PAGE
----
What is EMDR?

EMDR or eye movement desensitization and reprocessing is a form of psychotherapy that has been extensively studied and proven effective in the treatment of trauma and distressing memories from the past that are impacting current functioning. EMDR has been successful in treating symptoms of PTSD, anxiety, depression, phobias, performance anxiety, dissociative disorders, stress reduction, addictions, residual effects of abuses in all forms, and much more.

How does EMDR work?

We know that when a person is very upset, their brain cannot process information as it does ordinarily. On a physiological level, the brain floods with chemicals and renders it unable to properly process and store the disturbing event into a normal memory network. One moment becomes “frozen in time,” and remembering a trauma may feel as bad as going through it the first time because the images, sounds, smells, and feelings haven’t changed. Such memories have a lasting negative effect that interferes with the way a person sees the world and the way they relate to other people.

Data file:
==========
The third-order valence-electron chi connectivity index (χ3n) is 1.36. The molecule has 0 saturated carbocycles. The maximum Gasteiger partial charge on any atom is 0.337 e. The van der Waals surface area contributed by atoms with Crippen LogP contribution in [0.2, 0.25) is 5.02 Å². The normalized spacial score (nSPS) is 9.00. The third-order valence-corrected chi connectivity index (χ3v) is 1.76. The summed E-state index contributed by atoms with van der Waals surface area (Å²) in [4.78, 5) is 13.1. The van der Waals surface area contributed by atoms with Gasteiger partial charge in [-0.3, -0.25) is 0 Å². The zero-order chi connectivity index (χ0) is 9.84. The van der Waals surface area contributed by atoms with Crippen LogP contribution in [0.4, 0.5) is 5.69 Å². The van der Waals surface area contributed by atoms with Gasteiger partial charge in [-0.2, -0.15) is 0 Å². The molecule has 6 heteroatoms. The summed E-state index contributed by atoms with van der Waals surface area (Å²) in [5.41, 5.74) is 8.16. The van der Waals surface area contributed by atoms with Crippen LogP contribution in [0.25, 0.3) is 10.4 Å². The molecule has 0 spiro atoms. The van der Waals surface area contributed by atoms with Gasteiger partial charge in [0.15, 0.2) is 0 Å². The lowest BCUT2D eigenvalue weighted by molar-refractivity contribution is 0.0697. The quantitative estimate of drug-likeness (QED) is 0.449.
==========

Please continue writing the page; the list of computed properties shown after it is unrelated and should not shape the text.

EMDR seems to have a direct effect on the way that the brain processes information. Normal information processing is resumed, so following a successful EMDR session, a person no longer relives the images, sounds, and feelings when the event is brought to mind. You still remember what happened, but it is less upsetting. EMDR can be thought of as a physiologically based therapy that helps a person see disturbing material in a new and less distressing way.

Who is EMDR for?

EMDR is for anyone experiencing negative behavioral or psychological symptoms that are impeding their ability to live life to the fullest, sustain strong relational connections, and keeping them feeling “stuck” or unmotivated in life”

How long does EMDR take?

It will take one or two sessions with a new client to gather history and work with the client to identify which distressing memories are creating the most negative symptoms in the present. The type of problem, life circumstances, and the amount of previous trauma will determine how many treatment sessions are necessary.